A new Diagnostic and Statistical Manual of Mental Disorders is due out next year, and there is renewed discussion about what constitutes “mental illness.” One of the world’s leading psychiatrists, Dr. Z, questioned the very concept: “In nonpsychiatric circles, mental illness all too often is considered to be whatever psychiatrists say it is. The need to reexamine the problem of mental illness is both timely and pressing. There is confusion, dissatisfaction, and tension in our society concerning psychiatric, psychological, and social issues. Mental illness is said to be the nation’s No. 1 health problem, and more than 17 million people were diagnosed as suffering from some form of mental illness last year.”
These quotes could be from today, but they are not. They were voiced by one of my teachers when I was getting my master’s degree in social work in 1965. At the time I knew him, Dr. Z (Thomas S. Szasz) was a fellow of the American Psychiatric Association. He caused quite a stir when his book, The Myth of Mental Illness: Foundations of a Theory of Personal Conduct, was published in 1961.
Dr. Z acknowledged that people were suffering and they needed our help. He just questioned whether calling their experience a “mental illness” was helpful. “Although I consider the concept of mental illness to be unserviceable, I believe that psychiatry could be a science,” he said. “I also believe that psychotherapy is an effective method of helping people—not to recover from an ‘illness,’ it is true, but rather to learn about themselves, others, and life.”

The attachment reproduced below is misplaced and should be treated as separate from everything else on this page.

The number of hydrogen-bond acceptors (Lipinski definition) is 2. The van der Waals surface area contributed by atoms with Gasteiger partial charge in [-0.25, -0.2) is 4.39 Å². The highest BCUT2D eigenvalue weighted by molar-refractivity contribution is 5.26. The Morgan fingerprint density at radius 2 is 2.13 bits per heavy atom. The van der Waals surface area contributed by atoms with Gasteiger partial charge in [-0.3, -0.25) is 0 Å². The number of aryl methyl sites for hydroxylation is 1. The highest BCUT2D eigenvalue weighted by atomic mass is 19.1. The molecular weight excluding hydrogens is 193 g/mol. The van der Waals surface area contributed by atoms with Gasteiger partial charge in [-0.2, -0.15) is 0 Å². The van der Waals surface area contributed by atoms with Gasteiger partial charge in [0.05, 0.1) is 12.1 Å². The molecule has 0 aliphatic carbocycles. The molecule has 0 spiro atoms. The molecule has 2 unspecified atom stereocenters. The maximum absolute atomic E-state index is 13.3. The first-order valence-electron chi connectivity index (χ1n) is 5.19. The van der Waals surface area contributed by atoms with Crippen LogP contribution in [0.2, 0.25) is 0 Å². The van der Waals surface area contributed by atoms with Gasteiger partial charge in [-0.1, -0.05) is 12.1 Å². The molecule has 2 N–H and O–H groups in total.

Although many believe that psychotherapy is helpful to individuals, it doesn’t help solve the major problems we face in the world today. Psychologist James Hillman and author Michael Ventura, who together published the book, We’ve Had a Hundred Years of Psychotherapy and the World’s Getting Worse, in 1992, sat on a bench overlooking the ocean in 1990 and pondered this.
“We’ve had a hundred years of analysis, and people are getting more and more sensitive,” Hillman said. “And the world is getting worse and worse. Maybe it’s time to look at that. We still locate the psyche inside the skin. You go inside to locate the psyche, you examine your feelings and your dreams. They belong to you.” He went on to say: “We’re working on our relationships constantly, and our feelings and reflections, but look what’s left out of that.”
Hillman made a wide gesture that encompassed the oil tanker on the horizon, the gang graffiti on a park sign, and the homeless woman with swollen ankles and cracked skin asleep on the grass about 15 yards away.
“What’s left out is a deteriorating world,” Hillman said. “So why hasn’t therapy noticed that? Because psychotherapy is only working on that ‘inside’ soul. By removing the soul from the world and not recognizing that the soul is also in the world, psychotherapy can’t do its job anymore. The buildings are sick, the institutions are sick, the banking system’s sick, the schools, the streets—the sickness is out there.”
Confessions of a recovering mental health professional
When I was in graduate school, Dr. Z was seen as a radical psychiatrist, outside the mainstream, and we were taught that “mental illness” was real and we needed to learn to diagnose it properly. I went along because I wanted to help people and figured this was the way to do it. But I had a few problems from the beginning: